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Vegetable garden calendar week no.7


Although the weather is not always the best at this time of year for getting out into the garden. This is a key time of years for the vegetable garden and the success of many of the years later crops will depend on your efforts at this time of year.

 

Chitting Early Potatoes
Chit your potatoes for approximately one month. Place them in a cold but frost free place with good light. At planting time the shoots should be green and purple, sturdy and strong. Ideal length is about 1 to 2 cm. Avoid long, thin, straggly, blanched shoots, caused by high temperatures and poor light. Reducing the amount of shoots at planting time isn't essential, although seed potatoes with a lot of shoots can be cut in half lengthways. 3 to 4 shoots is enough.    
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Create cloches for early veg sowing 
The key to growing early veg at this time of year is to help the soil warm up as quickly as possible. By creating cloches at this time of year a few weeks before the first sowings of vegetable such as carrots the soil is warmed up by the winter sun and so aids the production of early crops. In your newly created cloches its a good idea to add a few old clay bricks to act as a kind or night storage heater. heating up in during the day with the action of the sun and releasing the heat at night as the air cools down so evening out the temperature helping the seedlings.
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Getting your Greenhouse Clean
Thoroughly clean your entire greenhouse - glass and framework, do it now before the season really gets going. Sterilize with Jeyes Fluid. Cleanliness gives max light and helps prevent pest and disease.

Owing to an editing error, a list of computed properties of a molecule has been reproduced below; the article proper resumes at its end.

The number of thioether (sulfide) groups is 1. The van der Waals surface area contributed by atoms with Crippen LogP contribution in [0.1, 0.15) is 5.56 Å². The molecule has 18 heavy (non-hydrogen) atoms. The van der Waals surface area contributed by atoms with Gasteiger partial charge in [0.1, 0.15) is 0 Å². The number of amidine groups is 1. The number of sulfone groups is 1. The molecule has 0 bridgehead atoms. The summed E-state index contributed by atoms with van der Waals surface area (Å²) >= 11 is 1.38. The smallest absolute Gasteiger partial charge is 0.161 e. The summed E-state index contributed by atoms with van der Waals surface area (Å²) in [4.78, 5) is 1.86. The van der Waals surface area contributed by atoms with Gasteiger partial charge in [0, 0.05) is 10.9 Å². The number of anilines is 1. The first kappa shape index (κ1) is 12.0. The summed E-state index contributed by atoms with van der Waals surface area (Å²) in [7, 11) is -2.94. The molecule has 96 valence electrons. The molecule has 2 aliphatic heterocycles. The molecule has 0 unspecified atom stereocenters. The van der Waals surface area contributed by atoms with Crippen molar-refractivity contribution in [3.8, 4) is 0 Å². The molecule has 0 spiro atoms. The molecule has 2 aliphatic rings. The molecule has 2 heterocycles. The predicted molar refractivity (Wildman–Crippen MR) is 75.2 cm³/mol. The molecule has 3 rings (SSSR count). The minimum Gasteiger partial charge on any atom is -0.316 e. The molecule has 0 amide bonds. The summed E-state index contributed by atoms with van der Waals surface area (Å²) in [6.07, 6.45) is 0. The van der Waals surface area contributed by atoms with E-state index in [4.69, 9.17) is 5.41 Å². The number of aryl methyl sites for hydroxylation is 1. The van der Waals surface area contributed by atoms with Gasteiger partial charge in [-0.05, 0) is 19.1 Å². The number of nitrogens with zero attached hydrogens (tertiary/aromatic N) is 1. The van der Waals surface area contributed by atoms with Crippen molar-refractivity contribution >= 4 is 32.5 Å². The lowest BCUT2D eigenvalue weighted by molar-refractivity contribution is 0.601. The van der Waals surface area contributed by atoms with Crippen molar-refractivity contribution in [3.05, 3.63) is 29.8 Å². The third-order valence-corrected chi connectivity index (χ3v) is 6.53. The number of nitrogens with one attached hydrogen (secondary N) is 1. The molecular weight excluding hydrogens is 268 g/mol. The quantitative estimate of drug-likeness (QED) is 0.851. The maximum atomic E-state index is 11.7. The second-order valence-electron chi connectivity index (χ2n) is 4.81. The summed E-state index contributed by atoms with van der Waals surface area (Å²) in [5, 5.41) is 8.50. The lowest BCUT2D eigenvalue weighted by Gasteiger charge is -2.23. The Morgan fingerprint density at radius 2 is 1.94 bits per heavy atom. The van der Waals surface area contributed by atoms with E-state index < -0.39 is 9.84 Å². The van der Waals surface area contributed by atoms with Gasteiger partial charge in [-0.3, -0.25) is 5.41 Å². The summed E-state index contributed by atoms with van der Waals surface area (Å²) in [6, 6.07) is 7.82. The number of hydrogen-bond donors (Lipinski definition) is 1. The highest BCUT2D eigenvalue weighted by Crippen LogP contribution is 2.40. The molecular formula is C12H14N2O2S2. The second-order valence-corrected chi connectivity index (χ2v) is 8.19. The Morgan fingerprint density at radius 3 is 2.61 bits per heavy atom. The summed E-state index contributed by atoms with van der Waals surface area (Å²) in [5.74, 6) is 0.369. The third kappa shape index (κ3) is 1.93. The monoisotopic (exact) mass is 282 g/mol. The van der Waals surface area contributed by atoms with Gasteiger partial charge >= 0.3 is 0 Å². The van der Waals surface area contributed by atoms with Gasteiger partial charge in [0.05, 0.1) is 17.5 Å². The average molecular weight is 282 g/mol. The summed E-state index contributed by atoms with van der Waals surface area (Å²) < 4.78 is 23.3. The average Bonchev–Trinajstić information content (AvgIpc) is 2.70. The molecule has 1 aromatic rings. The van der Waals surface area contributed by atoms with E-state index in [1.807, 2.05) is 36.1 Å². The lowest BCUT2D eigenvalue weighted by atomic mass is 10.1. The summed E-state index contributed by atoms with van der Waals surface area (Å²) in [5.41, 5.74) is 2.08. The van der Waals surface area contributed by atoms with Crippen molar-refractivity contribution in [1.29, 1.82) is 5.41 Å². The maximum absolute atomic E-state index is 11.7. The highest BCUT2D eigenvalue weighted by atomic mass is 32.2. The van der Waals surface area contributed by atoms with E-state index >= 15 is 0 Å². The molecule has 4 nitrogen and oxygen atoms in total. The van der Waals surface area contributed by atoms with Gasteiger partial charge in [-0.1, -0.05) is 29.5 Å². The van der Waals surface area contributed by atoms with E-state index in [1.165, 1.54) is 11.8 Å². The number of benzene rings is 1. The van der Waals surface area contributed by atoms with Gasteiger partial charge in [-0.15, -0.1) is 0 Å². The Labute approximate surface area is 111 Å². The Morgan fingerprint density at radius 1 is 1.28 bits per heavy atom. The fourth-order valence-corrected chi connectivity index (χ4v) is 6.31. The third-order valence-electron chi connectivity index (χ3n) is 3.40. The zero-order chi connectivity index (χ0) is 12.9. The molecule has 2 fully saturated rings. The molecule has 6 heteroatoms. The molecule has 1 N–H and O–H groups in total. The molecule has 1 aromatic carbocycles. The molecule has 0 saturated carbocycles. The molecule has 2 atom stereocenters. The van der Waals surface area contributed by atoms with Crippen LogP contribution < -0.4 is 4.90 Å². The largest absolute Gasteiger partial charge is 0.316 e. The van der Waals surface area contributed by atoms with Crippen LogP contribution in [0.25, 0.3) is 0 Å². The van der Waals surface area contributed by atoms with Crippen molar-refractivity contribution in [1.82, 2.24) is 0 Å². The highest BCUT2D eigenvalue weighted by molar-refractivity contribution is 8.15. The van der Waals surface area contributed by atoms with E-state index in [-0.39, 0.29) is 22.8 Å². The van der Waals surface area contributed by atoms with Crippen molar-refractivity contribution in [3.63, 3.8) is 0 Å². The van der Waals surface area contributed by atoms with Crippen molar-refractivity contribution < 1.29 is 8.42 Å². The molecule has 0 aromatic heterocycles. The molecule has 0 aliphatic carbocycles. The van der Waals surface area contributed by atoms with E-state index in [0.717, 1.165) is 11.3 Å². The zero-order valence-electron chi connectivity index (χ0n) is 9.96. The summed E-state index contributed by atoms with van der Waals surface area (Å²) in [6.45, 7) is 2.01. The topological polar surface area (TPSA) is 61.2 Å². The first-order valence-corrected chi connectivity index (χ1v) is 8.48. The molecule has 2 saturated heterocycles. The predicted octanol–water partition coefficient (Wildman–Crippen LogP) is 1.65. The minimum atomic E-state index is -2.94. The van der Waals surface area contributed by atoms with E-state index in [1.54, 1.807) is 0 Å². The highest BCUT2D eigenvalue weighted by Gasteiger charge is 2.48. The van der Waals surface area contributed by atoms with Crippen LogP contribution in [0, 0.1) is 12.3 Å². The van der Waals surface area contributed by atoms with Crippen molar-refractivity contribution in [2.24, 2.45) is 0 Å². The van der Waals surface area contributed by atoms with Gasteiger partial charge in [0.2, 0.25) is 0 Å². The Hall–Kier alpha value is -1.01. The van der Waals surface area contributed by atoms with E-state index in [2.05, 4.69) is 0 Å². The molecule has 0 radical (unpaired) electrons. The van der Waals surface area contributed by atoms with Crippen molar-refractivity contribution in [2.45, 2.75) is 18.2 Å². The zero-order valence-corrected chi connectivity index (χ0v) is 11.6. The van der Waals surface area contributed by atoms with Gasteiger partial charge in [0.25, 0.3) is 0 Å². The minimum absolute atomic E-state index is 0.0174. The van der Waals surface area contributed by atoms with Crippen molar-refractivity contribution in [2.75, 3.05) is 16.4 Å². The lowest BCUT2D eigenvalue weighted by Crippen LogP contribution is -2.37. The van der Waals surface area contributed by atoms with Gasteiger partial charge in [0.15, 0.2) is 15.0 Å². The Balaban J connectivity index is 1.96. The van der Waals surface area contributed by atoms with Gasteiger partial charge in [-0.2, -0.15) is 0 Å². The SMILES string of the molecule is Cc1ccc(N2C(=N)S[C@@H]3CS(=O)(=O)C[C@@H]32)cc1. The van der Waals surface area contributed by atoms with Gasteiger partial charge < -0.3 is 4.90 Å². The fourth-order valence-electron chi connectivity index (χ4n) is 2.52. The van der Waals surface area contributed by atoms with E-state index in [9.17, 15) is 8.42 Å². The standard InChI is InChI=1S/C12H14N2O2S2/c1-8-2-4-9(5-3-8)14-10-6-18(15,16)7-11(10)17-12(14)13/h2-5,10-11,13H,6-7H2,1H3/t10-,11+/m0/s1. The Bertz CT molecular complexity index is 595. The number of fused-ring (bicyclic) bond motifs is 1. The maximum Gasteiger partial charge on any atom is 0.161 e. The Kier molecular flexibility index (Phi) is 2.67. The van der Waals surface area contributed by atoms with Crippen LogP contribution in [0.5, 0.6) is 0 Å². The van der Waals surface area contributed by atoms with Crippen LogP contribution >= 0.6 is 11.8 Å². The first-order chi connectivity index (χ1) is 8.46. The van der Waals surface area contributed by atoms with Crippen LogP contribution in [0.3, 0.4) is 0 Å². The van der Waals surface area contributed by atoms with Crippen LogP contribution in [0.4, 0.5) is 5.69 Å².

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Compost heap 
As the days get longer its a good idea to kick start your compost heap into action by adding a couple of handfuls of high nitrogen feed such as ammonium sulphate. This helps to feed the bacteria which in turn helps to break down the contents of your compost heap. If your compost heap is dry its a good idea to add some water, do not over water just enough to keep it moist.   
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Preparing Cold Frames and Sowing Seeds in Greenhouse
Gardener's with cold frames can begin preparing the soil by forking over and fertilizing (preferably after a soil test. If no testing is planned, use a balanced general purpose fertilizer) ready for early sowings. After doing this put the lights (lids/tops - not grow lamps) onto the frames to allow the soil to dry and warm up. Anyone with a greenhouse that has a little heating in it, can sow some early crops of Broad Beans (suggested variety - The Sutton), either into small pots or module trays. Use a soil-less multi purpose compost or soil-based John Innes No1. Providing that weather and soil conditions are suitable, continue with any outdoor digging. Those plots or beds requiring manure (Stable manure is best, Farmyard manure is next best) should be completed as soon as possible. Plots and beds requiring lime (Know your soil ! Get it tested ! See Soil Testing, also on todays calendar) should also be completed. However do not lime the plots that are having manure incorporated, as lime coming into contact with manure produces Ammonia gas, which is toxic to plants. Do half with manure this year and half with lime (if needed) and next year do the process the other way around.
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Soil Testing 
At this time of year soil testing can provide the information to help you create the perfect feeding schedule for your vegetables.
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Sow Tomato seed for greenhouse production 
Sow seeds in small peat pots under glass with some heat and frost protection.




 

 

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